Regulation of flagellar bending by cAMP and Ca2+ in hamster sperm

Molecular Reproduction and Development
Fugaku AokiK Kohmoto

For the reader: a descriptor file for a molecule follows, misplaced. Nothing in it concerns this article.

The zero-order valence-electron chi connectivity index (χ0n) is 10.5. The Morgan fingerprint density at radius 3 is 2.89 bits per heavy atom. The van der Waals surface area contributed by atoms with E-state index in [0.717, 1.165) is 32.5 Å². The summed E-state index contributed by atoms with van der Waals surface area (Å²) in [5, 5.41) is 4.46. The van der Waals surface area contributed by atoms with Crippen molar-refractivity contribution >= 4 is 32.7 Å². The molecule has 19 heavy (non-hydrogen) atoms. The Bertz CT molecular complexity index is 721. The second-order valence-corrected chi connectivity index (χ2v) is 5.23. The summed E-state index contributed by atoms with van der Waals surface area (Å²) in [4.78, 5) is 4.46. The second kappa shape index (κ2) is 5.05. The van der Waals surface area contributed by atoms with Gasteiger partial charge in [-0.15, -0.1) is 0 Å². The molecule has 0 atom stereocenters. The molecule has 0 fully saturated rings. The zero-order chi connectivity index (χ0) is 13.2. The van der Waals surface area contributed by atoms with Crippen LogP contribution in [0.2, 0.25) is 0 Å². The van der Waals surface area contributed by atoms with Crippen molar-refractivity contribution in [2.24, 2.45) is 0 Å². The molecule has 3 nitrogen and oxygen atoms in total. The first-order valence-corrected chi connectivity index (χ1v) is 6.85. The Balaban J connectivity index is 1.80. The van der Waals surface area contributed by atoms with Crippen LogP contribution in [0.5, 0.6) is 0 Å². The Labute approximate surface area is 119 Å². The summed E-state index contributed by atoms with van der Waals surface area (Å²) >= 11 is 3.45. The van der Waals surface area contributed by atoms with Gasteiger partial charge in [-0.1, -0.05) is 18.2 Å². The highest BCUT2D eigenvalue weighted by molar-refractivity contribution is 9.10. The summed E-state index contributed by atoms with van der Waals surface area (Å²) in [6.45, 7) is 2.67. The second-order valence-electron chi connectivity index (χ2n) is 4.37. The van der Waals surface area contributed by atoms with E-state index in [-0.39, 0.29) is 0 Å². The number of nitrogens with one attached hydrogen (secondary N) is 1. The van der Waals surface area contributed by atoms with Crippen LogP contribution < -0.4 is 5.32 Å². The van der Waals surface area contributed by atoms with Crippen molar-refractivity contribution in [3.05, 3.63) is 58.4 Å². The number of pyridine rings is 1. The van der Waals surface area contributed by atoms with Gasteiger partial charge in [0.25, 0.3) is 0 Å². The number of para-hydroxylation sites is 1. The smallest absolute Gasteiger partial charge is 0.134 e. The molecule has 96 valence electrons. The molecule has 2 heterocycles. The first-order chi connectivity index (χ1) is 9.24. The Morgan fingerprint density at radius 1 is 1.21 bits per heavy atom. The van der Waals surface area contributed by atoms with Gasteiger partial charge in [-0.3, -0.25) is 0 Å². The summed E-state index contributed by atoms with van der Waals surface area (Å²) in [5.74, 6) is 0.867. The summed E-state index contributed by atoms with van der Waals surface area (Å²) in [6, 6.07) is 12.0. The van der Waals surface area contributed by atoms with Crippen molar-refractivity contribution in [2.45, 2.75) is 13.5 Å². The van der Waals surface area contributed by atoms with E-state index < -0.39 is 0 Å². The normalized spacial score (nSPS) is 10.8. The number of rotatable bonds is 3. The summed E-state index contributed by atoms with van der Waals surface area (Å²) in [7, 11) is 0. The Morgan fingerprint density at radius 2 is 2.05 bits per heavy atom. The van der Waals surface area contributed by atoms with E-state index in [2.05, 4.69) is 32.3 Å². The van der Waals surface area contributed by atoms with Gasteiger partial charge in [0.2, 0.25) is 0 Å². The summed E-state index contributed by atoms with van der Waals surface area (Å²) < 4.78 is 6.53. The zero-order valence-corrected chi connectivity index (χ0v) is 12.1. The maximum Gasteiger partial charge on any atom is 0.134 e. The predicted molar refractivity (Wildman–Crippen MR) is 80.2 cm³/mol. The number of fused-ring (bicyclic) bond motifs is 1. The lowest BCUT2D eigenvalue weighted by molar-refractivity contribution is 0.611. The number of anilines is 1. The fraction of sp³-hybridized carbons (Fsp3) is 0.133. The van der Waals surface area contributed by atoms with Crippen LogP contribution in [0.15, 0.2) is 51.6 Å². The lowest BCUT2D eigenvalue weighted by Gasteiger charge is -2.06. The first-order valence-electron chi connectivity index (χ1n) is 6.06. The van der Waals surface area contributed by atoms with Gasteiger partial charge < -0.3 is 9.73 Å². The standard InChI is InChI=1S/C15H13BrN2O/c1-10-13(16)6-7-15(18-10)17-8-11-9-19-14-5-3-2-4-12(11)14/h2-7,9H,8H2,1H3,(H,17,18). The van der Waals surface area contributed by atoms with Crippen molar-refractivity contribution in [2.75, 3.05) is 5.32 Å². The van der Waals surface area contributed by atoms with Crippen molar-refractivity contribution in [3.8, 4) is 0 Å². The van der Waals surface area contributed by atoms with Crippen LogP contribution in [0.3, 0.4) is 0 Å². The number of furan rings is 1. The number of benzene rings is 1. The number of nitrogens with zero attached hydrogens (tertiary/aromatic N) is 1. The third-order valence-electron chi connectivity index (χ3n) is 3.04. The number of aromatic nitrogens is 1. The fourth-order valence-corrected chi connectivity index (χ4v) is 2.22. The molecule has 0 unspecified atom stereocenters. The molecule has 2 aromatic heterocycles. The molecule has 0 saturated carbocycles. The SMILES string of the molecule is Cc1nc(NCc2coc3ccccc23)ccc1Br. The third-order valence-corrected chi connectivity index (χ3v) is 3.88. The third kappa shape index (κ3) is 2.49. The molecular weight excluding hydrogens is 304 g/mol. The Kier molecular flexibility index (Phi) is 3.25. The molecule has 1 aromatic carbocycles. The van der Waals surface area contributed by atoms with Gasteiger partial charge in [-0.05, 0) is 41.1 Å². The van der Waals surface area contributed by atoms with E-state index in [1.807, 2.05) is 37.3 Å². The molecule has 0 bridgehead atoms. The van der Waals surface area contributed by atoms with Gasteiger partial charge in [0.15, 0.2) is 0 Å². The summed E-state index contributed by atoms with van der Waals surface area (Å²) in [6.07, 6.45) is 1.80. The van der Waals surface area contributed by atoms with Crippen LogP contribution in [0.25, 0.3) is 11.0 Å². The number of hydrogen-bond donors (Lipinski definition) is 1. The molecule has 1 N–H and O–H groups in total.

Hamster sperm were immotile in the medium at free Ca2+ concentrations ([Ca2+]) below 1 x 10(-4) M. The flagellum was acutely bent in the opposite direction to the curve of the hook-shaped heads. This phenomenon seemed to be caused by the decrease in the intracellular cAMP concentration, since the cAMP concentration was low at [Ca2+] below 1 x 10(-4) M and increased abruptly at 1 x 10(-3) M, at which sperm were swimming actively. In addition, sperm became motile due to treatment with 8-bromo-cAMP, a membrane permeable analogue of cAMP, in a medium without Ca2+. These results suggested that extracellular Ca2+ is involved in the regulation of flagellar movement via increasing intracellular cAMP concentration. By the treatment with W-13, a calmodulin inhibitor, sperm also became motile, although cAMP concentration remained at a low level. These results suggested that cAMP is not always required for the flagellar movement when the function of calmodulin is depressed.


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